Refuge with troglodytic architecture found in northern Iran

June 25, 2019

TEHRAN – Locals of a northern Iranian village have discovered a cave-like entrance to a larger area, which recent investigation by cultural heritage experts proved it was probably used as a refuge in the far past.

Situated in a historical district of the Siahkal county, Gilan province, the refuge is a matter of importance for experts because it bears troglodytic architectural elements, provincial tourism chief Shahroud Amirentekhabi said on Tuesday, CHTN reported.

“This shelter, located in the heart of a natural hill and in the personal property of one of the villagers, is approximately 390 square meters in area 98 meters in length, yet its height varies in different parts ranging from about one meter in the range of entrance to about 4 meters in the middle. Its architectural space is completely hand carved without usage of any material to create space for its construction, and it seems to have been used as a refuge for emergency and danger,” the official explained.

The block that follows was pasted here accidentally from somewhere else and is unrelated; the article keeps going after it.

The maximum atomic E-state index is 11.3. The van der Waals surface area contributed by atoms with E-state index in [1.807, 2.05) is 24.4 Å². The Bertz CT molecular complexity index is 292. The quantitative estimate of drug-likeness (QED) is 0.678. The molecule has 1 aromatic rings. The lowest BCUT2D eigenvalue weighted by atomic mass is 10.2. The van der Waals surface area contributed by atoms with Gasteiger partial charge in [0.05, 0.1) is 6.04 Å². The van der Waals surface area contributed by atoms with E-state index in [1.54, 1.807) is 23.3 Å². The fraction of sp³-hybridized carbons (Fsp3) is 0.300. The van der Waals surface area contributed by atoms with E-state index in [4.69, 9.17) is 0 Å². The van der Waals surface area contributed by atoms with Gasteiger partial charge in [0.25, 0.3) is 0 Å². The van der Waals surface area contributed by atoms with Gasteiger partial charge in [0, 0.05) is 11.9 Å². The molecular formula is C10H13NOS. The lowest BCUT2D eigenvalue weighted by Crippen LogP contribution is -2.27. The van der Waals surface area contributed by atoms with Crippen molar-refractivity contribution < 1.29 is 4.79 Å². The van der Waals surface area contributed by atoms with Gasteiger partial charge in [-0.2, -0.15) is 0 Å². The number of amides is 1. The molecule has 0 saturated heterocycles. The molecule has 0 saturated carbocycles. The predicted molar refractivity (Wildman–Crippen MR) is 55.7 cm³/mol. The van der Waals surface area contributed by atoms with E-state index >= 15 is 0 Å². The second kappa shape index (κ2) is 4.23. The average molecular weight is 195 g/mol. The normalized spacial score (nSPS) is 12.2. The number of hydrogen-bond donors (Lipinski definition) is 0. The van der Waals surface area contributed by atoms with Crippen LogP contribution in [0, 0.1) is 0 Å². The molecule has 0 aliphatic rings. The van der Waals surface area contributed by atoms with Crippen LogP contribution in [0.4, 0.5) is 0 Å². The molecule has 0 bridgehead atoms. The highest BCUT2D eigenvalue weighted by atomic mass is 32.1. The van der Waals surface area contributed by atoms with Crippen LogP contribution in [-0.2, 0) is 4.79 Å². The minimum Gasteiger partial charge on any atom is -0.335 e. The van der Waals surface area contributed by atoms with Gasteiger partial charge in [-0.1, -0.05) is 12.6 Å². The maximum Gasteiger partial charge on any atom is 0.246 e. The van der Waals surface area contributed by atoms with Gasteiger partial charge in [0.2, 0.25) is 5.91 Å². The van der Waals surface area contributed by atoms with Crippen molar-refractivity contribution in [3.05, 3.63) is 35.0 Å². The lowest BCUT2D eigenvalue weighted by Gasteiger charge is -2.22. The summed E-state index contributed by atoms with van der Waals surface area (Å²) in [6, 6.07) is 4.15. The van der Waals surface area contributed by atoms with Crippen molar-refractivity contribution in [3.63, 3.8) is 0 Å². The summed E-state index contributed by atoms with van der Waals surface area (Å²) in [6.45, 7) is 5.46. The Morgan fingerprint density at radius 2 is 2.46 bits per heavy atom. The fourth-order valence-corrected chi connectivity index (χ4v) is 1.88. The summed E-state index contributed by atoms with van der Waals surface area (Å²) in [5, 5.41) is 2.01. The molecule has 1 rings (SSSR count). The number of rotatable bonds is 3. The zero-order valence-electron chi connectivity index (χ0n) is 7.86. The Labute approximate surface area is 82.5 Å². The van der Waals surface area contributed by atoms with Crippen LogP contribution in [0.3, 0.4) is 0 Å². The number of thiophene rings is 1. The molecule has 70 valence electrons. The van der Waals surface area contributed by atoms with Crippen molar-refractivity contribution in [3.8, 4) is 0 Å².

This is the second troglodytic architecture being discovered in Siahkal’s countryside areas over the past year, the official stated.

In a primary research some evidence came to light; which dates from the Ilkhanid era (1256–1335) and the Timurid epoch (1370–1507), he said.

Considering the architectural significance and cultural value of the place, it was first decided to prepare an emergency dossier for a [possible] inscription on the National Heritage list, and in parallel, to pursue licenses for archaeological excavations, significance concluded.

Iran is a haven for ancient troglodytic architecture which are somewhat forgotten though they are filled with life and creativity. The northwest Kandovan village is one the most famous examples of troglodytic architecture in the country; its ice-cream cone-shaped homes are resembling that of Turkey’s Cappadocia.

Last October, the country hosted the 3rd International Troglodytic Architecture Conference in which tens of experts, researches and academia discussed troglodyte-associated architecture, culture and technology.

AFM/MQ/MG

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